Archibald Primrose, 5th Earl of Rosebery
|The Right Honourable
The Earl of Rosebery
|Prime Minister of the United Kingdom|
5 March 1894 – 22 June 1895
|Preceded by||William Ewart Gladstone|
|Succeeded by||The Marquess of Salisbury|
|Secretary of State for Foreign Affairs|
6 February 1886 – 3 August 1886
|Prime Minister||William Ewart Gladstone|
|Preceded by||The Marquess of Salisbury|
|Succeeded by||The Earl of Iddesleigh|
18 August 1892 – 10 March 1894
|Prime Minister||William Ewart Gladstone|
|Preceded by||The Marquess of Salisbury|
|Succeeded by||The Earl of Kimberley|
|Lord President of the Council|
10 March 1894 – 21 June 1895
|Preceded by||The Earl of Kimberley|
|Succeeded by||The Duke of Devonshire|
|Leader of the Opposition|
22 June 1895 – 6 October 1896
|Preceded by||The Marquess of Salisbury|
|Succeeded by||Sir William Harcourt|
|Born||Archibald Philip Primrose
7 May 1847
Berkeley Square, London
|Died||21 May 1929
|Resting place||Dalmeny Parish Church, Edinburgh|
|Spouse(s)||Hannah de Rothschild (1878-1890; her death)|
|Alma mater||Christ Church, Oxford|
Archibald Philip Primrose, 5th Earl of Rosebery, 1st Earl of Midlothian, KG, PC (7 May 1847 – 21 May 1929) was a British Liberal statesman and Prime Minister. Between the death of his father, in 1851, and the death of his grandfather, the 4th Earl, in 1868, he was known by the courtesy title of Lord Dalmeny.
He was the first to coin the term the Commonwealth of Nations, which led to the British Empire evolving into such.
Rosebery was a Liberal Imperialist who favoured strong national defence and imperialism abroad and social reform at home, while being solidly anti-socialist. His parents were Scottish and his earldom title was part of the peerage of Scotland. Rosebery married Hannah de Rothschild, the heiress of Mayer Amschel de Rothschild.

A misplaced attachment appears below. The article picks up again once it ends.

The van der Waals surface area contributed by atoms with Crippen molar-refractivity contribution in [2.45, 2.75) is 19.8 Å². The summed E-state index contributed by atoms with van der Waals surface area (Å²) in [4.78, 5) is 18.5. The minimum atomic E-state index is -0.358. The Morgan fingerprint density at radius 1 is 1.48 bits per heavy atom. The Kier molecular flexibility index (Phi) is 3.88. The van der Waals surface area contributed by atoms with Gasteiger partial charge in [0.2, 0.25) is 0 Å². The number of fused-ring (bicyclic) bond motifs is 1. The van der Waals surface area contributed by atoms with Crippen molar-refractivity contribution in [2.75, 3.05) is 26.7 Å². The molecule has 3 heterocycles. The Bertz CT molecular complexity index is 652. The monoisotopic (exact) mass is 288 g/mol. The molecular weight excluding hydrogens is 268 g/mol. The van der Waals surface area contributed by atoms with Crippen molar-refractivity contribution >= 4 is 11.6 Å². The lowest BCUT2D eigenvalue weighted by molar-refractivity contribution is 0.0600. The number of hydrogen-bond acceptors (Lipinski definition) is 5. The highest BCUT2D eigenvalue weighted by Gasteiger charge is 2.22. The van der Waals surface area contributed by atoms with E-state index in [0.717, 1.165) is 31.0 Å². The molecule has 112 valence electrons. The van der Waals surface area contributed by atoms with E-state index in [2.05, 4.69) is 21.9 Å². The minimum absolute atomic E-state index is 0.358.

- 1 Early life
- 2 Personal life after 1878
- 3 Early political career
- 4 Prime Minister
- 5 Later life
- 6 Sport Interests
- 7 Culture
- 8 Tributes
- 9 Lord Rosebery's government, March 1894 – June 1895
- 10 See also
- 11 Notes
- 12 References
- 13 External links
Archibald Philip Primrose was born in his parents' house in Charles Street, London, on 7 May 1847. His father, who, as heir to the 4th Earl of Rosebery, was known by the courtesy title of Lord Dalmeny, was MP for Stirling from 1832 to 1847 and served as First Lord of the Admiralty under Lord Melbourne. His mother, Wilhemina, was a daughter of Earl Stanhope. Lord Dalmeny died on 23 January 1851, the courtesy title passing to his son as the new heir to the earldom. In 1854, his mother married the Duke of Cleveland. The relationship between mother and son was very poor. His elder and favourite sister became Lady Leconfield.2 Dalmeny attended preparatory schools in Hertfordshire and Brighton.
Dalmeny attended Eton between 1860 and 1865. His remarkable intellect, displayed in debates, attracted the attention of William Johnson Cory. Michael Matthew Kaylor's Secreted Desires: The Major Uranians: Hopkins, Pater and Wilde (2006) explores their personal relationship.